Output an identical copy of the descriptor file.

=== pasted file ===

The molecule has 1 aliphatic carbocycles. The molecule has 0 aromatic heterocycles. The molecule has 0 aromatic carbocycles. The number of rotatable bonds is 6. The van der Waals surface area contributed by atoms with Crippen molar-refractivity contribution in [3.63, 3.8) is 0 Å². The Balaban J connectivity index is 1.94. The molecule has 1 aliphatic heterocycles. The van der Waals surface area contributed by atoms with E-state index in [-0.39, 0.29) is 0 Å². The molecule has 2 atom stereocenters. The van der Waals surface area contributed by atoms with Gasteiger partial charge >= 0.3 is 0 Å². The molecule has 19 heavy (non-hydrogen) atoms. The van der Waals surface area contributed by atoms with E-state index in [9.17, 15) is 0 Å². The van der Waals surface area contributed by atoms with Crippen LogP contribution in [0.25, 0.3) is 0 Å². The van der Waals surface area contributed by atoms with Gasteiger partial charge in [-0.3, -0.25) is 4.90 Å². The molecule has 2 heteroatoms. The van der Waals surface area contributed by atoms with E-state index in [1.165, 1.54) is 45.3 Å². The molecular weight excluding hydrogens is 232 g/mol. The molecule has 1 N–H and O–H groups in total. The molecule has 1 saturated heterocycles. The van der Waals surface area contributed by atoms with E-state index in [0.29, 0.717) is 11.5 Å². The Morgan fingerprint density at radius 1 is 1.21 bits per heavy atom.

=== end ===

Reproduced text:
The molecule has 1 aliphatic carbocycles. The molecule has 0 aromatic heterocycles. The molecule has 0 aromatic carbocycles. The number of rotatable bonds is 6. The van der Waals surface area contributed by atoms with Crippen molar-refractivity contribution in [3.63, 3.8) is 0 Å². The Balaban J connectivity index is 1.94. The molecule has 1 aliphatic heterocycles. The van der Waals surface area contributed by atoms with E-state index in [-0.39, 0.29) is 0 Å². The molecule has 2 atom stereocenters. The van der Waals surface area contributed by atoms with Gasteiger partial charge >= 0.3 is 0 Å². The molecule has 19 heavy (non-hydrogen) atoms. The van der Waals surface area contributed by atoms with E-state index in [9.17, 15) is 0 Å². The van der Waals surface area contributed by atoms with Crippen LogP contribution in [0.25, 0.3) is 0 Å². The van der Waals surface area contributed by atoms with Gasteiger partial charge in [-0.3, -0.25) is 4.90 Å². The molecule has 2 heteroatoms. The van der Waals surface area contributed by atoms with E-state index in [1.165, 1.54) is 45.3 Å². The molecular weight excluding hydrogens is 232 g/mol. The molecule has 1 N–H and O–H groups in total. The molecule has 1 saturated heterocycles. The van der Waals surface area contributed by atoms with E-state index in [0.29, 0.717) is 11.5 Å². The Morgan fingerprint density at radius 1 is 1.21 bits per heavy atom.